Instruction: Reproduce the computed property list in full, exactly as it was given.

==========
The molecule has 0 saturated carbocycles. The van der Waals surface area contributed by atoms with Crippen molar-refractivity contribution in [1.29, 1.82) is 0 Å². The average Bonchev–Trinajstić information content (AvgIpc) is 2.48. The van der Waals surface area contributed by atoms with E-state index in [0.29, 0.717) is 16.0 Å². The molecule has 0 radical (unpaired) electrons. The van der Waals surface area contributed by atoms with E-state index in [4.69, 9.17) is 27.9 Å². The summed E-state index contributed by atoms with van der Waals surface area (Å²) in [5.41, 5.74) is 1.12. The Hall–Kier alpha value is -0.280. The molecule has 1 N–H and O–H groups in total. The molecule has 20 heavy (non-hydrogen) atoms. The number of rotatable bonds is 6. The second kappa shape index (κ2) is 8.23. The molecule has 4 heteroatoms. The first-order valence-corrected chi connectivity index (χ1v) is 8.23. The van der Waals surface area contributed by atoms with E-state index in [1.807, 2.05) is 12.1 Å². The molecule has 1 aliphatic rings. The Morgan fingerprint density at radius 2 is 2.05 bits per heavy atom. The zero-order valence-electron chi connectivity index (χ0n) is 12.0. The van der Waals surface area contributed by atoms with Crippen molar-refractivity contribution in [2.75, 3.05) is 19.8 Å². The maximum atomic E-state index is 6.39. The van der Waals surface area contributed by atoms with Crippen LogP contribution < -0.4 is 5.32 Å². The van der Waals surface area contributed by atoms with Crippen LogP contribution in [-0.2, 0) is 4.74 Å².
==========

The molecule has 0 saturated carbocycles. The van der Waals surface area contributed by atoms with Crippen molar-refractivity contribution in [1.29, 1.82) is 0 Å². The average Bonchev–Trinajstić information content (AvgIpc) is 2.48. The van der Waals surface area contributed by atoms with E-state index in [0.29, 0.717) is 16.0 Å². The molecule has 0 radical (unpaired) electrons. The van der Waals surface area contributed by atoms with E-state index in [4.69, 9.17) is 27.9 Å². The summed E-state index contributed by atoms with van der Waals surface area (Å²) in [5.41, 5.74) is 1.12. The Hall–Kier alpha value is -0.280. The molecule has 1 N–H and O–H groups in total. The molecule has 20 heavy (non-hydrogen) atoms. The number of rotatable bonds is 6. The second kappa shape index (κ2) is 8.23. The molecule has 4 heteroatoms. The first-order valence-corrected chi connectivity index (χ1v) is 8.23. The van der Waals surface area contributed by atoms with E-state index in [1.807, 2.05) is 12.1 Å². The molecule has 1 aliphatic rings. The Morgan fingerprint density at radius 2 is 2.05 bits per heavy atom. The zero-order valence-electron chi connectivity index (χ0n) is 12.0. The van der Waals surface area contributed by atoms with Crippen molar-refractivity contribution in [2.75, 3.05) is 19.8 Å². The maximum atomic E-state index is 6.39. The van der Waals surface area contributed by atoms with Crippen LogP contribution < -0.4 is 5.32 Å². The van der Waals surface area contributed by atoms with Crippen LogP contribution in [-0.2, 0) is 4.74 Å².